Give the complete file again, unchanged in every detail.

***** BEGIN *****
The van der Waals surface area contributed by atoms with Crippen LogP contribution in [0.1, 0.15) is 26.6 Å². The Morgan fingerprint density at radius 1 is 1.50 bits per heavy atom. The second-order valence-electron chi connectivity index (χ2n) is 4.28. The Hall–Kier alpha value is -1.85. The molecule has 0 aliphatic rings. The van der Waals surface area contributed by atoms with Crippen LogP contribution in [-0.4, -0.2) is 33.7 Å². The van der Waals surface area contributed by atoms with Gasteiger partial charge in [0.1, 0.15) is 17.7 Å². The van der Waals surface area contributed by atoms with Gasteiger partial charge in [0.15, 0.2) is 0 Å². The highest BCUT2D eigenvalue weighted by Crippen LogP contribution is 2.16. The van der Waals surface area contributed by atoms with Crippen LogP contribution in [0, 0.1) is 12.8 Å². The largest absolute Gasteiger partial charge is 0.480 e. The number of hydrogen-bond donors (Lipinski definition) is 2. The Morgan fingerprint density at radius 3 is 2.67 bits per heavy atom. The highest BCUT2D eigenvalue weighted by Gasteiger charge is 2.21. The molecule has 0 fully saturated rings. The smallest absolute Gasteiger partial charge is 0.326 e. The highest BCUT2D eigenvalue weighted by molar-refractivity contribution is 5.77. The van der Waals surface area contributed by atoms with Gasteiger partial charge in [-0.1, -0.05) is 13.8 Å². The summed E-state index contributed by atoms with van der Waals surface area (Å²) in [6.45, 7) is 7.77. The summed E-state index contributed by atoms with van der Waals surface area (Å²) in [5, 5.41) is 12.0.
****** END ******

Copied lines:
The van der Waals surface area contributed by atoms with Crippen LogP contribution in [0.1, 0.15) is 26.6 Å². The Morgan fingerprint density at radius 1 is 1.50 bits per heavy atom. The second-order valence-electron chi connectivity index (χ2n) is 4.28. The Hall–Kier alpha value is -1.85. The molecule has 0 aliphatic rings. The van der Waals surface area contributed by atoms with Crippen LogP contribution in [-0.4, -0.2) is 33.7 Å². The van der Waals surface area contributed by atoms with Gasteiger partial charge in [0.1, 0.15) is 17.7 Å². The van der Waals surface area contributed by atoms with Gasteiger partial charge in [0.15, 0.2) is 0 Å². The highest BCUT2D eigenvalue weighted by Crippen LogP contribution is 2.16. The van der Waals surface area contributed by atoms with Crippen LogP contribution in [0, 0.1) is 12.8 Å². The largest absolute Gasteiger partial charge is 0.480 e. The number of hydrogen-bond donors (Lipinski definition) is 2. The Morgan fingerprint density at radius 3 is 2.67 bits per heavy atom. The highest BCUT2D eigenvalue weighted by Gasteiger charge is 2.21. The molecule has 0 fully saturated rings. The smallest absolute Gasteiger partial charge is 0.326 e. The highest BCUT2D eigenvalue weighted by molar-refractivity contribution is 5.77. The van der Waals surface area contributed by atoms with Gasteiger partial charge in [-0.1, -0.05) is 13.8 Å². The summed E-state index contributed by atoms with van der Waals surface area (Å²) in [6.45, 7) is 7.77. The summed E-state index contributed by atoms with van der Waals surface area (Å²) in [5, 5.41) is 12.0.